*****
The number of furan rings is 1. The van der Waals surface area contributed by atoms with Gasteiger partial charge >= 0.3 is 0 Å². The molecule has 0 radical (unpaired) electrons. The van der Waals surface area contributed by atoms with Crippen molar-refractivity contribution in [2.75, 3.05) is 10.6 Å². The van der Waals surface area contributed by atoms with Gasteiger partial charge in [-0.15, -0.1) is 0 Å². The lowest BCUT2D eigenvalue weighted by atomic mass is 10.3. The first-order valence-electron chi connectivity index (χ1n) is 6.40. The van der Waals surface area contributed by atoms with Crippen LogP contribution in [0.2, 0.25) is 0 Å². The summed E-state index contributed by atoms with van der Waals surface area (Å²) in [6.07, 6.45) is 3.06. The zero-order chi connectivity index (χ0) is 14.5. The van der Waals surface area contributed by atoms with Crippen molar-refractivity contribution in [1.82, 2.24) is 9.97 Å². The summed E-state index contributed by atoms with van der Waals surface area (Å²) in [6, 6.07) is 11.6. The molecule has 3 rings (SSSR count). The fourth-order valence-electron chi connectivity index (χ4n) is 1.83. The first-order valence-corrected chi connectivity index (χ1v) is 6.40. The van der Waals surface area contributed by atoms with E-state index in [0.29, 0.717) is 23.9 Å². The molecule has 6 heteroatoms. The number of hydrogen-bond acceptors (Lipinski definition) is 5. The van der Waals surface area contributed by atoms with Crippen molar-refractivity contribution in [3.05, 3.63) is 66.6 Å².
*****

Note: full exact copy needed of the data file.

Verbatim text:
The number of furan rings is 1. The van der Waals surface area contributed by atoms with Gasteiger partial charge >= 0.3 is 0 Å². The molecule has 0 radical (unpaired) electrons. The van der Waals surface area contributed by atoms with Crippen molar-refractivity contribution in [2.75, 3.05) is 10.6 Å². The van der Waals surface area contributed by atoms with Gasteiger partial charge in [-0.15, -0.1) is 0 Å². The lowest BCUT2D eigenvalue weighted by atomic mass is 10.3. The first-order valence-electron chi connectivity index (χ1n) is 6.40. The van der Waals surface area contributed by atoms with Crippen LogP contribution in [0.2, 0.25) is 0 Å². The summed E-state index contributed by atoms with van der Waals surface area (Å²) in [6.07, 6.45) is 3.06. The zero-order chi connectivity index (χ0) is 14.5. The van der Waals surface area contributed by atoms with Crippen molar-refractivity contribution in [1.82, 2.24) is 9.97 Å². The summed E-state index contributed by atoms with van der Waals surface area (Å²) in [6, 6.07) is 11.6. The molecule has 3 rings (SSSR count). The fourth-order valence-electron chi connectivity index (χ4n) is 1.83. The first-order valence-corrected chi connectivity index (χ1v) is 6.40. The van der Waals surface area contributed by atoms with E-state index in [0.29, 0.717) is 23.9 Å². The molecule has 6 heteroatoms. The number of hydrogen-bond acceptors (Lipinski definition) is 5. The van der Waals surface area contributed by atoms with Crippen molar-refractivity contribution in [3.05, 3.63) is 66.6 Å².